Epithelial cell adhesion molecule (EpCAM, CD326) is a pleiotropic molecule that potentially offers therapeutic applications in cancer treatment. Initially described as a dominant surface antigen on human colon carcinoma, it is a transmembrane glycoprotein mediating epithelial-specific intercellular cell-adhesion. Recent data suggest that EpCAM is also involved in cell signaling, migration, proliferation and differentiation. Since EpCAM is expressed exclusively in epithelia and epithelial-derived neoplasms, EpCAM can be used as diagnostic marker. Testing for EpCAM is based on morphology and phenotypical staining and can be performed with primary carcinoma tissue and cells harvested from malignant effusions. Stable or highly expressed EpCAM has been detected in most adenocarcinomas and has also been found in metastases, malignant effusions, and cancer stem cells. EpCAM may thus be an ideal tumor antigen candidate to detect circulating and metastasizing cancer cells by microchip technologies. In certain tumor types overexpression was linked to advanced stage of disease and worse overall survival, suggesting EpCAM as a potential prognostic marker. In addition to its diagnostic and prognostic role, EpCAM's broad expression and apparent involvement in tumorigenesis and metastasis point to its potential as a target for immunotherapeutic strategies. The first EpCAM targeting, trifunctional antibody catumaxomab (Removab®) has shown clear clinical benefits in treatment of malignant ascites associated with EpCAM positive carcinomas. Further research and clinical studies should unravel EpCAM's complex role in oncological processes, and expand potential therapeutic applications of EpCAM targeted strategies.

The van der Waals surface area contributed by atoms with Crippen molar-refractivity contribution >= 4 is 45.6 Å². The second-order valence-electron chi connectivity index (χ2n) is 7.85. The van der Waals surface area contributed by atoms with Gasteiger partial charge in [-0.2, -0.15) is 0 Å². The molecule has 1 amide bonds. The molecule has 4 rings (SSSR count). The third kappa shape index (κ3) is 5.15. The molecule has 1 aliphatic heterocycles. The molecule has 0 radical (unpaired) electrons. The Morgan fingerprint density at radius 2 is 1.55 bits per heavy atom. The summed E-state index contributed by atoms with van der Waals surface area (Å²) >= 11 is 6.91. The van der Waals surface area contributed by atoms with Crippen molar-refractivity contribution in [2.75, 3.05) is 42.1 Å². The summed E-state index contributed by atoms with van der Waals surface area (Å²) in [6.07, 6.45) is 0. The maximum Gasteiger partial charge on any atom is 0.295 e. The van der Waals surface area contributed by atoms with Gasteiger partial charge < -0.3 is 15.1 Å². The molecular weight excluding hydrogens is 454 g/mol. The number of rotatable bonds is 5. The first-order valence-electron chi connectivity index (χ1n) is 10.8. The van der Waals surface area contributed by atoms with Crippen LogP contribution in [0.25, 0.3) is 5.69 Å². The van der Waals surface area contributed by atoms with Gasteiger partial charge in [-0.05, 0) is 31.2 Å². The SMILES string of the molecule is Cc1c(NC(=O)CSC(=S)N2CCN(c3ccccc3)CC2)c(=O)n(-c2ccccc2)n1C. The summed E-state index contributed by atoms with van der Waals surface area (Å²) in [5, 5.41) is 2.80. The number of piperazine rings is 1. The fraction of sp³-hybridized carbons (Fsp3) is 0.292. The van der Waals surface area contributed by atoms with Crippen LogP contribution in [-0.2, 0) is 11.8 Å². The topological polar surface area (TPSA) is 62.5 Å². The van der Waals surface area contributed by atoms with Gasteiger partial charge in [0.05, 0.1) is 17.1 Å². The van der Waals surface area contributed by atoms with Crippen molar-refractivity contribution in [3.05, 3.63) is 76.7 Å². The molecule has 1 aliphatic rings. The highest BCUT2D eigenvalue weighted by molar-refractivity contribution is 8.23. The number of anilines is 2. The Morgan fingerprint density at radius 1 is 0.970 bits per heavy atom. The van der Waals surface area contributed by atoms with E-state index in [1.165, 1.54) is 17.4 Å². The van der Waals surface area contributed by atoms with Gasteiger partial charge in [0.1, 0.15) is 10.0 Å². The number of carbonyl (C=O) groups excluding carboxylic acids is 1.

2011 Elsevier Ltd. All rights reserved.